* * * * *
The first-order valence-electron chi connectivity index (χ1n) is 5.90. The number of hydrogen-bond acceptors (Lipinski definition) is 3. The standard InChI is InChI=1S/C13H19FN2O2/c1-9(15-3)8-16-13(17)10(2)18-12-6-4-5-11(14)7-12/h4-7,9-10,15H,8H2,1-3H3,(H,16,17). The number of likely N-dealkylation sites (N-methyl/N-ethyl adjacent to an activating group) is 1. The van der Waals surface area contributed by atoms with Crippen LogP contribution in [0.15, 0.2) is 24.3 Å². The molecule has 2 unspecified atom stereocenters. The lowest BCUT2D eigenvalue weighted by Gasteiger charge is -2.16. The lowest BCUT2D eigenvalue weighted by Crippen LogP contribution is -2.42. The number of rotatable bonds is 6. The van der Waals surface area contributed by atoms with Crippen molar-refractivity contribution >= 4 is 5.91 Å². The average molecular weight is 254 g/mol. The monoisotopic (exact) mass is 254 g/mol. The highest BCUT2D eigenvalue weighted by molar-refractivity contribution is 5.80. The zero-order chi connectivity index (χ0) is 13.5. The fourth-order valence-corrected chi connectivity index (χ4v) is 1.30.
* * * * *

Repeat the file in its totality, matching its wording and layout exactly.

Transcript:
The first-order valence-electron chi connectivity index (χ1n) is 5.90. The number of hydrogen-bond acceptors (Lipinski definition) is 3. The standard InChI is InChI=1S/C13H19FN2O2/c1-9(15-3)8-16-13(17)10(2)18-12-6-4-5-11(14)7-12/h4-7,9-10,15H,8H2,1-3H3,(H,16,17). The number of likely N-dealkylation sites (N-methyl/N-ethyl adjacent to an activating group) is 1. The van der Waals surface area contributed by atoms with Crippen LogP contribution in [0.15, 0.2) is 24.3 Å². The molecule has 2 unspecified atom stereocenters. The lowest BCUT2D eigenvalue weighted by Gasteiger charge is -2.16. The lowest BCUT2D eigenvalue weighted by Crippen LogP contribution is -2.42. The number of rotatable bonds is 6. The van der Waals surface area contributed by atoms with Crippen molar-refractivity contribution >= 4 is 5.91 Å². The average molecular weight is 254 g/mol. The monoisotopic (exact) mass is 254 g/mol. The highest BCUT2D eigenvalue weighted by molar-refractivity contribution is 5.80. The zero-order chi connectivity index (χ0) is 13.5. The fourth-order valence-corrected chi connectivity index (χ4v) is 1.30.